I write characters who wear shoes that don't fit. They tug at crumpled hemlines and try to suck in their bellies so they don't look quite so funny in their pieced-together outfits. My characters have tangled hair. Broken glasses. They eat Doritos or cheese toast or fried eggs for dinner. They fight with their sisters over the last of the toilet paper.
My partner and I had an argument tonight. Not over anything. That's the trouble with being broke. More...It doesn't take two seconds for an okay evening to disintegrate into a bout of venting and taking stress out on each other. When you've just dusted a silverfish off your only "clean" plate so you could share the last piece of toaster strudel for dinner after a long day of -- him, job hunting in an impossible economy, and, me, teaching and an hour-long commute in bad traffic, well -- you just don't have the patience left for somebody to say to you, "Honey, did you remember to pick up the toilet paper?"
If I had, it would have been with our final dollar. I've been hanging onto the thing all week for exactly this moment. The number of non-toilet-paper items I've used as toilet paper this month is astounding even to me. Paper towels, of course -- that's a given. But we're never actually in possession of those. Coffee filters, but you have to crinkle them a while first so they're worn and not so crisp. Paper shopping bags. The empty toilet paper roll. Eventually it gets to the point where you just have to jump straight from the toilet to the shower. This is the reality of being flat broke and I've moved past being ashamed of it -- after all, I work hard for what living I make. I get up at 4:15 to hop on the computer and write until 6:00, when I embark on the hour drive to the high school. Once there, I spend eight and a half to nine hours straight with the kids, with no planning time or lunch and only the briefest of bathroom breaks (although there is usually toilet paper there).
Then I rush home to relax with my partner. Sometimes this means watching ghost-hunting shows and spooking ourselves silly. Or we get down on the floor and wrestle with the dogs. A lot of times, we relieve our stress by giggling uncontrollably while stretching our dollar at the grocery store. We've gotten really good at budgeting. We've also gotten quite good at alienating other shoppers, who happen to be passing by when we, for example, scoop up entire fistsful of the sample butterscotch chips lying out in the baking aisle. Or make the fish in the seafood section talk to each other. Or name the veal. Or wonder aloud what it might taste like to fry Jello.
Only when we get really down low -- when there's no food and no money and the landlords are mad because of the ink stain on the carpet and our basement apartment is filling up with ugly basement-type bugs -- When we get really low, there is less relaxing than there is verbal sparring. Not that we're not in love, because we are. Quite deeply. But we're in our fifth year of hollering such sentences to each other as, "Babe, will you bring me the coffee filters?" and frankly, it's easy to get cranky.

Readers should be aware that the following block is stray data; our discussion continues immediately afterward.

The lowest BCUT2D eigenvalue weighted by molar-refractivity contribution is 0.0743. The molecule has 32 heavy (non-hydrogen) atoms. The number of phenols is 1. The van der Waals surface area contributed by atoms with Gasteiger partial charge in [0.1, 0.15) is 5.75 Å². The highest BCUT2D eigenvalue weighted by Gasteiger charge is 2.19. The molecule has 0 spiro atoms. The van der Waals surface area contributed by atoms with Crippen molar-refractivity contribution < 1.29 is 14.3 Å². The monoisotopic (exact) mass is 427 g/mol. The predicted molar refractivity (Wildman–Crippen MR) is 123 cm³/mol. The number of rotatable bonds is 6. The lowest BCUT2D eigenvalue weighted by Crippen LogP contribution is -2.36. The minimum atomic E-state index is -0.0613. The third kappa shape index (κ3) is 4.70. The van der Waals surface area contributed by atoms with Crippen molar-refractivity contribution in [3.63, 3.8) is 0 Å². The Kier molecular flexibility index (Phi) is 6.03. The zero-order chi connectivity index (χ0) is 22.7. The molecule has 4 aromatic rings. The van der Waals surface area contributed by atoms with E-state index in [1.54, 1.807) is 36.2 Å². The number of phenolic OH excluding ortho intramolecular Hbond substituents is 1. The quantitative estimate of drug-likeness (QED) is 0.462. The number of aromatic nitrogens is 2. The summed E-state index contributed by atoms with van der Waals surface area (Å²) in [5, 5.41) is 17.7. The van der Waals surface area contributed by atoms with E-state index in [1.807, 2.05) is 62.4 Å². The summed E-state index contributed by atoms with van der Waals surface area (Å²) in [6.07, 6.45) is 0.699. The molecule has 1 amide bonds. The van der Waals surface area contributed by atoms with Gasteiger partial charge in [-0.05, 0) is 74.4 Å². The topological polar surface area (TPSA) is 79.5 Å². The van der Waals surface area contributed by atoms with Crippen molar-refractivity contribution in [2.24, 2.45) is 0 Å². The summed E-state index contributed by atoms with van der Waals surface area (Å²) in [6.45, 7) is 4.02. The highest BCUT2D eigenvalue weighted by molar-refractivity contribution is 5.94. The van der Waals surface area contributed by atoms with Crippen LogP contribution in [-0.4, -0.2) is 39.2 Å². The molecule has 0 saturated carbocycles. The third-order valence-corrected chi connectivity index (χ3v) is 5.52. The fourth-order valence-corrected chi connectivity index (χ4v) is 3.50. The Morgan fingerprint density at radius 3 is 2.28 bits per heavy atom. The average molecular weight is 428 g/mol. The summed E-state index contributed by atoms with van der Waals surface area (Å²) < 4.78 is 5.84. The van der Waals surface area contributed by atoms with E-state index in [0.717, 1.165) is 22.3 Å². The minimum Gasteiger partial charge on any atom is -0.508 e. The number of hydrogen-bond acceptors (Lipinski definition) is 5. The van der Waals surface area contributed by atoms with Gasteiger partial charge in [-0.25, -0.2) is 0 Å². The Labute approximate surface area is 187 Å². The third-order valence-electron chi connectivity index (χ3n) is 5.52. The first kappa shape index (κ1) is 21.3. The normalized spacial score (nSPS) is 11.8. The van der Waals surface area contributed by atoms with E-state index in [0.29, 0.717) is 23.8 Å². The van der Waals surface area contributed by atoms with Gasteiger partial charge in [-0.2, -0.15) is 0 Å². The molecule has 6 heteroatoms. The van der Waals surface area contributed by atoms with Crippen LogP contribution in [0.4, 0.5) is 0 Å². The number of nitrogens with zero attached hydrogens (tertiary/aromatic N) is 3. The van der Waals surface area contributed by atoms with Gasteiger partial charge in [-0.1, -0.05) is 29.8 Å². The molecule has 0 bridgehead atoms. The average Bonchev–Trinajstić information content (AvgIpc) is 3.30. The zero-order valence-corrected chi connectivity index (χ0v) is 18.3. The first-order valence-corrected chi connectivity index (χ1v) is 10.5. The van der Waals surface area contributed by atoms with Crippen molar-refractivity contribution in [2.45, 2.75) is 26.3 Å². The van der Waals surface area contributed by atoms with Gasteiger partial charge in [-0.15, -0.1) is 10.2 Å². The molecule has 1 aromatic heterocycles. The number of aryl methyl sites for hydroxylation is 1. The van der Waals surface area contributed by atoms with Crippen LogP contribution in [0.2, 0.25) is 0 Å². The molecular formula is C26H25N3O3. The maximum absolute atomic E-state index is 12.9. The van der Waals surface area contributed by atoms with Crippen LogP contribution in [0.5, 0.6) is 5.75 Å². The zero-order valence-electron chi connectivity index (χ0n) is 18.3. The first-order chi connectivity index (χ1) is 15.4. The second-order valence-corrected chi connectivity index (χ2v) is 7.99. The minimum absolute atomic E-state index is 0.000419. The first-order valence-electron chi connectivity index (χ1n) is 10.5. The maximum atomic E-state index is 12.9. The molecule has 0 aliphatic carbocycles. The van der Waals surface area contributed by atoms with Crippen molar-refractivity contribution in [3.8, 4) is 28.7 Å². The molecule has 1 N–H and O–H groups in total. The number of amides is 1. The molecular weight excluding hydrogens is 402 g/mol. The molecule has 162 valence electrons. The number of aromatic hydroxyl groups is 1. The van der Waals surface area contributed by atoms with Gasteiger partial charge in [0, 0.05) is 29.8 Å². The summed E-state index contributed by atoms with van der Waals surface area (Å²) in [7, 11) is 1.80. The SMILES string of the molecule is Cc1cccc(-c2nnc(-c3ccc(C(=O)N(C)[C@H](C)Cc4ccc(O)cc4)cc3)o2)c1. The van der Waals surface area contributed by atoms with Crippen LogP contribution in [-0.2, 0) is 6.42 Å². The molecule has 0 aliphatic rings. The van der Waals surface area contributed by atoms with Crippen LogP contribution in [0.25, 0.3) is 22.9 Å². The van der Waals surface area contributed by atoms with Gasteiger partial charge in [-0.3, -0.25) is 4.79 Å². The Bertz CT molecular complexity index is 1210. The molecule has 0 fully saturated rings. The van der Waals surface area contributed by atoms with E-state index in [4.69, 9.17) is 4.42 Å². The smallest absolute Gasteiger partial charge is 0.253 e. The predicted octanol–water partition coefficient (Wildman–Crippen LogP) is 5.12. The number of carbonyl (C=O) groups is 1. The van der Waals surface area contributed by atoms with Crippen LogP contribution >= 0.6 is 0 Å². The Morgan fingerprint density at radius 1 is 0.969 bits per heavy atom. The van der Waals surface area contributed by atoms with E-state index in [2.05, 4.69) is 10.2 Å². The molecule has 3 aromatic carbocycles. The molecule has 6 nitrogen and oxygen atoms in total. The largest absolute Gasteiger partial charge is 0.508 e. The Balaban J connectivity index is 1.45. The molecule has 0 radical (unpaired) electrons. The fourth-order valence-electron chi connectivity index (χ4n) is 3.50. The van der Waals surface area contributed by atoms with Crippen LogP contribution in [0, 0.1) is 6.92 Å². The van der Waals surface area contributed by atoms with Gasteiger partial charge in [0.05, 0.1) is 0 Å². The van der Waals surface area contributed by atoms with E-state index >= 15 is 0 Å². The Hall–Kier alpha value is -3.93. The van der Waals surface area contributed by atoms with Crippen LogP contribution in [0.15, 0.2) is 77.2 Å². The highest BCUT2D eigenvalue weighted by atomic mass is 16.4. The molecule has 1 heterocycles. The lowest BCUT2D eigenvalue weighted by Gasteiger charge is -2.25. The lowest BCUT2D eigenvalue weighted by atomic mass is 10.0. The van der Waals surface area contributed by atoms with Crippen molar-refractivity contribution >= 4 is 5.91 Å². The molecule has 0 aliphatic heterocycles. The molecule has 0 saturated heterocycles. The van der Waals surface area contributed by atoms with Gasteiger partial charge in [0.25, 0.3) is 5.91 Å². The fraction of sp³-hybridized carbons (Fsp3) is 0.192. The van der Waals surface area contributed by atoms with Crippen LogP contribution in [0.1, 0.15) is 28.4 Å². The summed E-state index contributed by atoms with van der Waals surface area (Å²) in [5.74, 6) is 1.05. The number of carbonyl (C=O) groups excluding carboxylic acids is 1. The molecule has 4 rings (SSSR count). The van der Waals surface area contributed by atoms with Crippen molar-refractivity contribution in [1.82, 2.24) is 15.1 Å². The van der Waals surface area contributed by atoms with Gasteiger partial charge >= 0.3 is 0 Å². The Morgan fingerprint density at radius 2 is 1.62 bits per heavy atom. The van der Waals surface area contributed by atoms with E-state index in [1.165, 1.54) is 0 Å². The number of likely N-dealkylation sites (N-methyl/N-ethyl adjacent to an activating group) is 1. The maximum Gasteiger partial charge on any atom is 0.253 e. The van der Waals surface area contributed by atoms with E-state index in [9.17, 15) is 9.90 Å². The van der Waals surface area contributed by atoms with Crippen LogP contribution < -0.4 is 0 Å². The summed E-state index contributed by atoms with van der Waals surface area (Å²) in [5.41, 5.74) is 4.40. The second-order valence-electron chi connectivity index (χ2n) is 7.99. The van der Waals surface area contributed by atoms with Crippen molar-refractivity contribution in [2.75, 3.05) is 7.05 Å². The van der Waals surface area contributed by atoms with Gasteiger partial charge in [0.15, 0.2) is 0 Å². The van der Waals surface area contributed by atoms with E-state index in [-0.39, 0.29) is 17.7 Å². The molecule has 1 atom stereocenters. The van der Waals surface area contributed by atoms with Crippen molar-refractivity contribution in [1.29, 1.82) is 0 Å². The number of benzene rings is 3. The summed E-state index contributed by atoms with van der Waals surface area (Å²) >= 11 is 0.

I know there is true poverty in this world, and I know that it's not us. After all, in this very post, I've mentioned having a television, a car, and a computer, all luxuries I relish after years of dreaming of them. I understand that what we are is just good ol' fashioned broke, and we are certainly not alone. I also realize that being broke has made us good at things like finding our way out of jams and making dollars stretch for miles. And I have a hunch -- a very strong one -- that I get my characters from being broke, and I wouldn't trade my characters even for a lifetime supply of Charmin. So, usually, I try not to wallow or to dwell on what we don't have.
But an Angel Soft commercial just played and I sort of feel like my hair is on fire.
Well, my partner just interrupted me to give me a kiss on the cheek and a bite of his sugar-free, fat-free pudding (45 cents at Go Grocery). Now he's trying to close the computer with his foot. So I guess we're making up. Which is the good thing about being broke. He and I have been through so much together, we can't bear to stay mad long.
Anyway, this was all by way of saying:
When you're writing -- or when you're out in the world, dealing with people -- just try to remember that some people are a little chafed from using coffee filters in ways God never intended, and they didn't plan on wearing plum PJ pants with a green sweatshirt to the grocery store -- that's just sort of how it happens. I hate to read over and over about characters who are always rested and clean, with dinner foods at dinner time and a magical supply of endless toilet paper. Sometimes characters just need to be crabby and messy and frustrated and griping at each other for the heck of it. That's life. And it's usually a good read, too.